Light-scattering method enables understanding of nanobubble formation, behavior
June 29, 2009--Using a light-scattering analysis method called nanoparticle tracking analysis (NTA), scientists at Japan's National Institute of Advanced Industrial and Science Technology have shown that in the presence of electrolytes and with the correct physical stimulus, stable nanobubbles can be formed from conventional microbubbles. Interest in nanobubbles is growing because of potential applications including disinfection, arteriosclerosis prevention, and improved liquid flow.
June 29, 2009--Using a light-scattering analysis method called nanoparticle tracking analysis (NTA), scientists at Japan's National Institute of Advanced Industrial and Science Technology (AIST; Tokyo) have shown that in the presence of electrolytes and with the correct physical stimulus, stable nanobubbles can be formed from conventional microbubbles.
Interest in nanobubbles is reportedly growing quickly because of their wide range of potential applications. When formed from ozone and stabilized with electrolyte, nanobubbles promise months-long disinfection and sterilization with potential for food preservation and medical applications. Oxygen nanobubbles have been implicated in the prevention of arteriosclerosis (by inhibiting mRNA expression induced by cytokine stimulation in rat aorta cell lines). And when formed in liquids in capillaries, nanobubbles have been shown to greatly improve liquid flow characteristics. They have also been proposed as contrast agents in scanning techniques as well as cleaning agents in silicon manufacturing processes.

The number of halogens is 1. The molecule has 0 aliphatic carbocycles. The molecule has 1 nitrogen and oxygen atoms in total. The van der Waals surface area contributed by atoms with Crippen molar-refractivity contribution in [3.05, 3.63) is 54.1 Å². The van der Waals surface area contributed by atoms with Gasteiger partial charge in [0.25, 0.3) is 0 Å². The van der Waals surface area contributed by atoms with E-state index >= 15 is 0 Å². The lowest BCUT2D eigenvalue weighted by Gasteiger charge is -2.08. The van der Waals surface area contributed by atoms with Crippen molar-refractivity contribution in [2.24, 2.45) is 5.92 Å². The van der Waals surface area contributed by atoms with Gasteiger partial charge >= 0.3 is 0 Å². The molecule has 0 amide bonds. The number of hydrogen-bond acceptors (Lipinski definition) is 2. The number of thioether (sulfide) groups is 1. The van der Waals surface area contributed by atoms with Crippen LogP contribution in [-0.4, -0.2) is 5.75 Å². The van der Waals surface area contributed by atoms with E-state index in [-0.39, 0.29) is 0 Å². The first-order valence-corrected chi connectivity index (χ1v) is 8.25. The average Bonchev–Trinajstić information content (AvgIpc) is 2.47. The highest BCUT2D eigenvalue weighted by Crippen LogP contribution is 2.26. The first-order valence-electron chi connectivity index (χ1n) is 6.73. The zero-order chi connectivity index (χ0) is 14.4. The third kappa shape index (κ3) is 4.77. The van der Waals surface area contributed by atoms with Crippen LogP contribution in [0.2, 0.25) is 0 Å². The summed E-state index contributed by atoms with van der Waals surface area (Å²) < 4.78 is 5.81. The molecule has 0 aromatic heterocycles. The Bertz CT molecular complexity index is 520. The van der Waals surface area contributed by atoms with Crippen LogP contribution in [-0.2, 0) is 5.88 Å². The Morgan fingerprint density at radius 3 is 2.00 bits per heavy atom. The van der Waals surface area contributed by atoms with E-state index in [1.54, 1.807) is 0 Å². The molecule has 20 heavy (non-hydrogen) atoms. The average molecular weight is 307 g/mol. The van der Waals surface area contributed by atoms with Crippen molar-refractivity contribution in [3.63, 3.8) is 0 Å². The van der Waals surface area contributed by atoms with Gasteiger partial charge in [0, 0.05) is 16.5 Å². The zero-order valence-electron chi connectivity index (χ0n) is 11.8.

According to AIST researchers Kaneo Chiba and Masayoshi Takahashi, microbubbles tend to either coalesce to larger buoyant bubbles and float away or collapse under intense surface tension-derived pressure to the point that they vanish as predicted by theory. The addition of salt (electrolytes), however, is thought to cause the formation of a counter-ion screen around nanobubbles, which effectively blocks the ability of gases within them to diffuse out. The researchers confirmed this through electrophoresis studies in which the zeta potential of nanobubbles was shown to be related to their stability.
The NTA approach, developed by NanoSight (Salisbury, UK) has proven to facilitate such analyses. In a blind experiment in which three suspension samples (containing high, low, and zero concentrations) were tested in duplicate, NTA's results were found to match exactly those predicted. In addition to concentration per unit volume, the approach enables evaluation of size and size distribution.
Representing another research group, Ichiro Otsuka of Ohu University (Koriyama, Japan) has studied the possible role of nanobubbles in ultra-high diluted samples of active agents in which the phenomenon of succussion is considered to relevant. He used NTA to examine nanobubble formation and concentration in more detail than was possible using an electrozone (Coulter) method or conventional dynamic light scattering (DLS) techniques.
To learn more about nanobubbles and their characterization using NTA, read "NanoBubbles: a new class of structure ready for exploitation?" in the latest issue of NanoTrail, NanoSight's eNewsletter.